Can A Disabled Person Create A Special Needs Trust With Their Own Funds And Still Be Eligible For Medicaid And SSI?
question mark 
Each public benefits program has restrictions that the special needs trust must comply with in order not to jeopardize the beneficiary's continued eligibility for public benefits. Both Medicaid and SSI are quite restrictive, making it difficult for a beneficiary to create a trust for his or her own benefit and still retain eligibility for Medicaid benefits. But both programs allow two "safe harbors" permitting the creation of special needs trusts with a beneficiary's own money if the trust meets certain requirements.

The first of these is called a "payback" or "(d)(4)(A)" trust, referring to the authorizing statute. "Payback" trusts are created with the assets of a disabled individual under age 65 and are established by his or her parent, grandparent or legal guardian or by a court. They also must provide that at the beneficiary's death any remaining trust funds will first be used to reimburse the state for Medicaid paid on the beneficiary's behalf.

Medicaid and SSI law also permits "(d)(4)(C)" or "pooled trusts." Such trusts pool the resources of many disabled beneficiaries, and those resources are managed by a non-profit association. Unlike individual special needs trusts, which may be created only for those under age 65, pooled trusts may be for beneficiaries of any age and may be created by the beneficiary himself or herself. In addition, at the beneficiary's death the state does not have to be repaid for its Medicaid expenses on his or her behalf as long as the funds are retained in the trust for the benefit of other disabled beneficiaries. (At least, that's what the federal law says; some states require reimbursement under all circumstances.) Although a pooled trust is an option for a disabled individual over age 65 who is receiving Medicaid or SSI, those over age 65 who make transfers to the trust will incur a transfer penalty.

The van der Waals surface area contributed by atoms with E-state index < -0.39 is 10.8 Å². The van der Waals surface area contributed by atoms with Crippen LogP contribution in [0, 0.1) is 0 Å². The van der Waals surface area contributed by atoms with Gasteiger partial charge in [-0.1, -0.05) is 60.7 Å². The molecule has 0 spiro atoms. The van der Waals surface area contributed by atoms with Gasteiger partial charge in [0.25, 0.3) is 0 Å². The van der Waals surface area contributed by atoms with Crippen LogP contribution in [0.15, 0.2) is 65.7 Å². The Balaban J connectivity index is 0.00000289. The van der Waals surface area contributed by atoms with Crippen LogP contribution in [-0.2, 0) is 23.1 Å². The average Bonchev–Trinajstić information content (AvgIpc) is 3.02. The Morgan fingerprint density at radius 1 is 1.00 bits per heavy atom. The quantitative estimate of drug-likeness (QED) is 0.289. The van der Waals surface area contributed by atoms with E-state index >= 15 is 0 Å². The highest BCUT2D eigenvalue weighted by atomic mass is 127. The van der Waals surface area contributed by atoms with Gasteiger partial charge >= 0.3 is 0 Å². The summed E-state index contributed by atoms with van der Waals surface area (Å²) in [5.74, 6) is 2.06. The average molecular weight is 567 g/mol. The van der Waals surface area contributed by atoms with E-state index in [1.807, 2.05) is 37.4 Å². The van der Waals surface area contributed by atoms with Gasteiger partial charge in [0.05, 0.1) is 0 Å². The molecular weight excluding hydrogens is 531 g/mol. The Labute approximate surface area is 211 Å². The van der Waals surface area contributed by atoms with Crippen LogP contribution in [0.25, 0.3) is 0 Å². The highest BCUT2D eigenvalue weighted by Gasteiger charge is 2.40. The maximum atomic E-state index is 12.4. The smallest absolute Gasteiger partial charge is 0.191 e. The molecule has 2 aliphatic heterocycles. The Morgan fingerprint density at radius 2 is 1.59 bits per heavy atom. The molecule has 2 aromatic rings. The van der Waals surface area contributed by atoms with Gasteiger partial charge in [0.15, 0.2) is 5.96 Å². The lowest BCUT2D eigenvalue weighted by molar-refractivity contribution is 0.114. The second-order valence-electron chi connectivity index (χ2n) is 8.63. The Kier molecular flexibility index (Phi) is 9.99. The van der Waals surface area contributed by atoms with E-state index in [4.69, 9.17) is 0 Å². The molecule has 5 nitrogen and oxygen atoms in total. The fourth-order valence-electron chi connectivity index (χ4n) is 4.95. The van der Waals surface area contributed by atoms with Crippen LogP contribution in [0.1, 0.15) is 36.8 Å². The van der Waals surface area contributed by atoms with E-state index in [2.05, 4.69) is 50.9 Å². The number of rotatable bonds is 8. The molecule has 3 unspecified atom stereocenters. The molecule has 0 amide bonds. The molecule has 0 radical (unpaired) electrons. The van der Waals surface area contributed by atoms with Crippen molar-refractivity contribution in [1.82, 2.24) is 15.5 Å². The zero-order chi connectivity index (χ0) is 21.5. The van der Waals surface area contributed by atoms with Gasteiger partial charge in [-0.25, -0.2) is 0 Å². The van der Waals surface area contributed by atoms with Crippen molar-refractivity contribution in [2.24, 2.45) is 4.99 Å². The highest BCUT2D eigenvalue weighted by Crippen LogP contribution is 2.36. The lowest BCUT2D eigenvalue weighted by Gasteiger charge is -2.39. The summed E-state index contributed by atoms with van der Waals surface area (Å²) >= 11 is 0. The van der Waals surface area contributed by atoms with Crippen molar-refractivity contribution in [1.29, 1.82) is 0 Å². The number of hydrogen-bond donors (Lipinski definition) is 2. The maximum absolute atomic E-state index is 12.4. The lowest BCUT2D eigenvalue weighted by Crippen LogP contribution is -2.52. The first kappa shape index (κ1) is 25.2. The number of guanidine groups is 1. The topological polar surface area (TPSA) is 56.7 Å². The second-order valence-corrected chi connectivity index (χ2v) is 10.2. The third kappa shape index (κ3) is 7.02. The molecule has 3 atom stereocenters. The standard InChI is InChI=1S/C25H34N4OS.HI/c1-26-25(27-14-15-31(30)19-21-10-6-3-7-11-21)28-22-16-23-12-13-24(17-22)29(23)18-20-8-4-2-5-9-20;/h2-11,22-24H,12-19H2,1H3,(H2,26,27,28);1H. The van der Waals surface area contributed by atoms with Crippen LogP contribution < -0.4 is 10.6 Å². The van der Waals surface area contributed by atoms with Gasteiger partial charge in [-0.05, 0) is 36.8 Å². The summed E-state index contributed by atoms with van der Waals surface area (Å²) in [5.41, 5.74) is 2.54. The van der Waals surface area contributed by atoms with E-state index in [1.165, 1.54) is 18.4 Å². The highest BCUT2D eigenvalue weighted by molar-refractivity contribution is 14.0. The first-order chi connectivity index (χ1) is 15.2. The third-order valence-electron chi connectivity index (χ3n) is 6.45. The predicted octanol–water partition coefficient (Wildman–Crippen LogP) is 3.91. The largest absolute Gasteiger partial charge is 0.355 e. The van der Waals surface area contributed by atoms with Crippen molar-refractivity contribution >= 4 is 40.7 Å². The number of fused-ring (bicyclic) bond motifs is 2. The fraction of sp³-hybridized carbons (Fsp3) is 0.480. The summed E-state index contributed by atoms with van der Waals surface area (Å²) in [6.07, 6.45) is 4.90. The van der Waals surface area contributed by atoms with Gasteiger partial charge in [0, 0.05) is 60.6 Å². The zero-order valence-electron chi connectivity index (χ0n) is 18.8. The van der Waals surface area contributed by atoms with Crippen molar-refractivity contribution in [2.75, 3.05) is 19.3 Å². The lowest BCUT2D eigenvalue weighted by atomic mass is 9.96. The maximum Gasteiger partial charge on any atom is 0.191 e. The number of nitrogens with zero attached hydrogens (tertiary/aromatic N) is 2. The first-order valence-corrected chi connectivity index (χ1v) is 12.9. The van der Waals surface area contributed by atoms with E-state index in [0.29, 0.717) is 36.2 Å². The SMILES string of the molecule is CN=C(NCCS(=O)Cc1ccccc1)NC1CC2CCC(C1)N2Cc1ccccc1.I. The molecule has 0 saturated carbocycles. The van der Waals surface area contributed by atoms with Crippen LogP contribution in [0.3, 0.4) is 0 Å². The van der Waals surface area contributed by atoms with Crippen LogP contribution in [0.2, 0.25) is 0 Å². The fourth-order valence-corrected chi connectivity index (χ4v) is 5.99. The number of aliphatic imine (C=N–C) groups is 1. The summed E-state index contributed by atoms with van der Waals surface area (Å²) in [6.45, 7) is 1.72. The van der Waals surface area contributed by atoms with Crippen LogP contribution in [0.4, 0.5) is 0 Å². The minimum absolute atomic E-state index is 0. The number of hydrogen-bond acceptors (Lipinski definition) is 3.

For more information on Special Needs Trusts please read on.
Our Office Location
Picture of New OfficeCome Visit Us
Our law office is located in the "Old Town
Fairfax Building," formerly known as the "Jesse Building."
                        4015 Chain Bridge Road
                                     Suite i
                             Fairfax, VA 22030
                               (703) 934-5450
We are right across the street from the Courthouse in Fairfax City, Virginia.
Free Parking (including a Handicapped parking space) is available in the lot behind the building.
If you know of someone who could use our legal services,  please forward to him/her this e-mail newsletter or give him/her our telephone number:  (703) 934-5450.
We provide legal services in the areas of Social Security Disability Law and prepare Wills, Special Needs Trusts, Living Wills, Health Care and Financial Powers of Attorney for clients in Virginia, DC and Maryland, and we are always happy to provide FREE friendly phone advice.
If you refer someone who becomes a client, we will treat you to a great cup of coffee (you will receive a FREE Starbucks Gift Card).
If you, or someone you know, is involved with an educational event or support group that would benefit from a presentation on Social Security Disability Law, Wills or Special Needs Trusts, please call us at (703) 934-5450.